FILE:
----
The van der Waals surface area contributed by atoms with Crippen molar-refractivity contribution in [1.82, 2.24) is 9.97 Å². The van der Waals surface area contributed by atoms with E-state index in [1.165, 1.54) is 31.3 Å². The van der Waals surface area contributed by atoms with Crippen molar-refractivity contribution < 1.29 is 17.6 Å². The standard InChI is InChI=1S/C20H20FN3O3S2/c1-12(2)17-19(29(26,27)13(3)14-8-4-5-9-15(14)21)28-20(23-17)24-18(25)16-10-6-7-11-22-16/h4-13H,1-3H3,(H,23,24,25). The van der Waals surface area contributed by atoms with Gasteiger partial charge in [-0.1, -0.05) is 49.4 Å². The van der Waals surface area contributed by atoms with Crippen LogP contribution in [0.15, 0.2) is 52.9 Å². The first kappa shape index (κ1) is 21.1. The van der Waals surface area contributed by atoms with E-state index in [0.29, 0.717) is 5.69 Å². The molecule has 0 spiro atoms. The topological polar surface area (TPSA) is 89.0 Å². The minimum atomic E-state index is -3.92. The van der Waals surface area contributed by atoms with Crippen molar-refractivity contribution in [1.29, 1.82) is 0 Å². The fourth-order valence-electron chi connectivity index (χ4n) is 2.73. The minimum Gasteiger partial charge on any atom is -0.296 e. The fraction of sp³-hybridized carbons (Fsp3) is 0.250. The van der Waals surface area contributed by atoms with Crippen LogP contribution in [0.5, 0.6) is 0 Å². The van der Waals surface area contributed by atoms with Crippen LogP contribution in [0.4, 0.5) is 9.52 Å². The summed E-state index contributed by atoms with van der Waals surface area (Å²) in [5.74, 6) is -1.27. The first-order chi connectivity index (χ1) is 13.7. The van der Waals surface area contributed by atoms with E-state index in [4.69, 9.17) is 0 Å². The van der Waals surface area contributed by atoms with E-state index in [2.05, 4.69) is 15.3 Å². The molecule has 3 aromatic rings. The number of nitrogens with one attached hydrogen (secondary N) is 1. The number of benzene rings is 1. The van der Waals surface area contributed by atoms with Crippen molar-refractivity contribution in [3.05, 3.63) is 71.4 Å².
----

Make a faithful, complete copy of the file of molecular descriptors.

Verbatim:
The van der Waals surface area contributed by atoms with Crippen molar-refractivity contribution in [1.82, 2.24) is 9.97 Å². The van der Waals surface area contributed by atoms with E-state index in [1.165, 1.54) is 31.3 Å². The van der Waals surface area contributed by atoms with Crippen molar-refractivity contribution < 1.29 is 17.6 Å². The standard InChI is InChI=1S/C20H20FN3O3S2/c1-12(2)17-19(29(26,27)13(3)14-8-4-5-9-15(14)21)28-20(23-17)24-18(25)16-10-6-7-11-22-16/h4-13H,1-3H3,(H,23,24,25). The van der Waals surface area contributed by atoms with Gasteiger partial charge in [-0.1, -0.05) is 49.4 Å². The van der Waals surface area contributed by atoms with Crippen LogP contribution in [0.15, 0.2) is 52.9 Å². The first kappa shape index (κ1) is 21.1. The van der Waals surface area contributed by atoms with E-state index in [0.29, 0.717) is 5.69 Å². The molecule has 0 spiro atoms. The topological polar surface area (TPSA) is 89.0 Å². The minimum atomic E-state index is -3.92. The van der Waals surface area contributed by atoms with Crippen molar-refractivity contribution in [1.29, 1.82) is 0 Å². The fourth-order valence-electron chi connectivity index (χ4n) is 2.73. The minimum Gasteiger partial charge on any atom is -0.296 e. The fraction of sp³-hybridized carbons (Fsp3) is 0.250. The van der Waals surface area contributed by atoms with Crippen LogP contribution in [0.5, 0.6) is 0 Å². The van der Waals surface area contributed by atoms with Crippen LogP contribution in [0.4, 0.5) is 9.52 Å². The summed E-state index contributed by atoms with van der Waals surface area (Å²) in [5.74, 6) is -1.27. The first-order chi connectivity index (χ1) is 13.7. The van der Waals surface area contributed by atoms with E-state index in [4.69, 9.17) is 0 Å². The van der Waals surface area contributed by atoms with E-state index in [2.05, 4.69) is 15.3 Å². The molecule has 3 aromatic rings. The number of nitrogens with one attached hydrogen (secondary N) is 1. The number of benzene rings is 1. The van der Waals surface area contributed by atoms with Crippen molar-refractivity contribution in [3.05, 3.63) is 71.4 Å².